Association of Body Mass Index and Age with Morbidity and Mortality in Patients Hospitalized with COVID-19: Results from the American Heart Association COVID-19 Cardiovascular Disease Registry

Nicholas S. Hendren, James A. De Lemos, Colby R Ayers, Sandeep R. Das, Anjali Rao, Spencer Carter, Anna Rosenblatt, Jason Walchok, Wally Omar, Rohan Khera, Anita A. Hegde, Mark H. Drazner, Ian J Neeland, Justin L. Grodin

Research output: Contribution to journalArticlepeer-review

19 Scopus citations

Abstract

Background: Obesity may contribute to adverse outcomes in coronavirus disease 2019 (COVID-19). However, studies of large, broadly generalizable patient populations are lacking, and the effect of body mass index (BMI) on COVID-19 outcomes - particularly in younger adults - remains uncertain. Methods: We analyzed data from patients hospitalized with COVID-19 at 88 US hospitals enrolled in the American Heart Association's COVID-19 Cardiovascular Disease Registry with data collection through July 22, 2020. BMI was stratified by World Health Organization obesity class, with normal weight prespecified as the reference group. Results: Obesity, and, in particular, class III obesity, was overrepresented in the registry in comparison with the US population, with the largest differences among adults ≤50 years. Among 7606 patients, in-hospital death or mechanical ventilation occurred in 2109 (27.7%), in-hospital death in 1302 (17.1%), and mechanical ventilation in 1602 (21.1%). After multivariable adjustment, classes I to III obesity were associated with higher risks of in-hospital death or mechanical ventilation (odds ratio, 1.28 [95% CI, 1.09-1.51], 1.57 [1.29-1.91], 1.80 [1.47-2.20], respectively), and class III obesity was associated with a higher risk of in-hospital death (hazard ratio, 1.26 [95% CI, 1.00-1.58]). Overweight and class I to III obese individuals were at higher risk for mechanical ventilation (odds ratio, 1.28 [95% CI, 1.09-1.51], 1.54 [1.29-1.84], 1.88 [1.52-2.32], and 2.08 [1.68-2.58], respectively). Significant BMI by age interactions were seen for all primary end points (P-interaction<0.05 for each), such that the association of BMI with death or mechanical ventilation was strongest in adults ≤50 years, intermediate in adults 51 to 70 years, and weakest in adults >70 years. Severe obesity (BMI ≥40 kg/m2) was associated with an increased risk of in-hospital death only in those ≤50 years (hazard ratio, 1.36 [1.01-1.84]). In adjusted analyses, higher BMI was associated with dialysis initiation and with venous thromboembolism but not with major adverse cardiac events. Conclusions: Obese patients are more likely to be hospitalized with COVID-19, and are at higher risk of in-hospital death or mechanical ventilation, in particular, if young (age ≤50 years). Obese patients are also at higher risk for venous thromboembolism and dialysis. These observations support clear public health messaging and rigorous adherence to COVID-19 prevention strategies in all obese individuals regardless of age.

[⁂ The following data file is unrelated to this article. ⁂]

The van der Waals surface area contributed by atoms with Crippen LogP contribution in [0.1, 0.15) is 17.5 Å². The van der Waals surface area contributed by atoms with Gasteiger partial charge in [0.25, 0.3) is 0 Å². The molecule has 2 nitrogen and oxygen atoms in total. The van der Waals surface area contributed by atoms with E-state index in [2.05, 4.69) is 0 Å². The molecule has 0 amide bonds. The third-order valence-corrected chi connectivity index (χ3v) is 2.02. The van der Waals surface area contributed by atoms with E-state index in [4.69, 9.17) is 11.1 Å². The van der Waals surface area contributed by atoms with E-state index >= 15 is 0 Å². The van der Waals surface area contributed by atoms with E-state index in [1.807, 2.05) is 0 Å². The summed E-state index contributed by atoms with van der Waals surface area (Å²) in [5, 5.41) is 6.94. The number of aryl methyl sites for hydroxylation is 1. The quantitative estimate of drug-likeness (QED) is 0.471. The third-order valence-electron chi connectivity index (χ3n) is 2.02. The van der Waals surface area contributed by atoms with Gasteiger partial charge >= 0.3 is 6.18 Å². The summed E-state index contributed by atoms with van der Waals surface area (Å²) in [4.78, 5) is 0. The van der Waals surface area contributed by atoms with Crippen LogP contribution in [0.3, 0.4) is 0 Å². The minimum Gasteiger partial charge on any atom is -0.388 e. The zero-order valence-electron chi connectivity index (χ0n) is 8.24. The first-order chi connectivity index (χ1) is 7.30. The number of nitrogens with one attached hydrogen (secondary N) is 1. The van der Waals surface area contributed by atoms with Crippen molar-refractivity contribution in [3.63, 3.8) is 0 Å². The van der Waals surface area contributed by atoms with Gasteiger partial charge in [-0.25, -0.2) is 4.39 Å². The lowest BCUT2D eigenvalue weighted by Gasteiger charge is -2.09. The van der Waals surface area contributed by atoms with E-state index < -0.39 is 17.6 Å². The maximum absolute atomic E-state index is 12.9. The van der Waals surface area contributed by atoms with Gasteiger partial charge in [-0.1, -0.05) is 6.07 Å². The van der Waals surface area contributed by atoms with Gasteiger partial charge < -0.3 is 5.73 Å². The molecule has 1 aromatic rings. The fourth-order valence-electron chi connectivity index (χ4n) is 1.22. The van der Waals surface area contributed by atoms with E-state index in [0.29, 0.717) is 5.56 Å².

Original languageEnglish (US)
Article number051936
Pages (from-to)135-144
Number of pages10
JournalCirculation
DOIs
StatePublished - Jan 12 2021

Keywords

  • COVID-19
  • body mass index
  • death
  • obesity

ASJC Scopus subject areas

  • Cardiology and Cardiovascular Medicine
  • Physiology (medical)

Fingerprint

Dive into the research topics of 'Association of Body Mass Index and Age with Morbidity and Mortality in Patients Hospitalized with COVID-19: Results from the American Heart Association COVID-19 Cardiovascular Disease Registry'. Together they form a unique fingerprint.

Cite this